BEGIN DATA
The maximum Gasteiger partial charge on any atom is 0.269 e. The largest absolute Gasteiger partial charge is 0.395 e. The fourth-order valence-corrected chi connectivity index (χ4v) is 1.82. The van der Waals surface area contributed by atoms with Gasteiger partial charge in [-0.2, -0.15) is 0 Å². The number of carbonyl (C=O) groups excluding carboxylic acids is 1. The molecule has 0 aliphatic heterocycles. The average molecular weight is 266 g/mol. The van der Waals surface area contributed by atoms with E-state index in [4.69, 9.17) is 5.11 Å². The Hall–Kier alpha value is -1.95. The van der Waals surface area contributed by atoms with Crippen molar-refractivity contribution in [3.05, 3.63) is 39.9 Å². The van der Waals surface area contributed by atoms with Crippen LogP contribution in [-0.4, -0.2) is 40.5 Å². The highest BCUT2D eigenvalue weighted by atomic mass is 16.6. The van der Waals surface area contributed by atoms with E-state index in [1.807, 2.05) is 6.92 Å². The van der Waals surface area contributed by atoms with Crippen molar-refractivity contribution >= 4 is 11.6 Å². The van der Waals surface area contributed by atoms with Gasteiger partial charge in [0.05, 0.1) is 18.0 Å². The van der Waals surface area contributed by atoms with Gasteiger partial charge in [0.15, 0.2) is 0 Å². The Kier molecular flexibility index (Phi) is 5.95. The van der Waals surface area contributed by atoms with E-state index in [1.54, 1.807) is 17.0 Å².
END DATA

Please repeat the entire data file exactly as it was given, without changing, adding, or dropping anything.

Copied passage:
The maximum Gasteiger partial charge on any atom is 0.269 e. The largest absolute Gasteiger partial charge is 0.395 e. The fourth-order valence-corrected chi connectivity index (χ4v) is 1.82. The van der Waals surface area contributed by atoms with Gasteiger partial charge in [-0.2, -0.15) is 0 Å². The number of carbonyl (C=O) groups excluding carboxylic acids is 1. The molecule has 0 aliphatic heterocycles. The average molecular weight is 266 g/mol. The van der Waals surface area contributed by atoms with E-state index in [4.69, 9.17) is 5.11 Å². The Hall–Kier alpha value is -1.95. The van der Waals surface area contributed by atoms with Crippen molar-refractivity contribution in [3.05, 3.63) is 39.9 Å². The van der Waals surface area contributed by atoms with Crippen LogP contribution in [-0.4, -0.2) is 40.5 Å². The highest BCUT2D eigenvalue weighted by atomic mass is 16.6. The van der Waals surface area contributed by atoms with E-state index in [1.807, 2.05) is 6.92 Å². The van der Waals surface area contributed by atoms with Crippen molar-refractivity contribution >= 4 is 11.6 Å². The van der Waals surface area contributed by atoms with Gasteiger partial charge in [0.05, 0.1) is 18.0 Å². The van der Waals surface area contributed by atoms with Gasteiger partial charge in [0.15, 0.2) is 0 Å². The Kier molecular flexibility index (Phi) is 5.95. The van der Waals surface area contributed by atoms with E-state index in [1.54, 1.807) is 17.0 Å².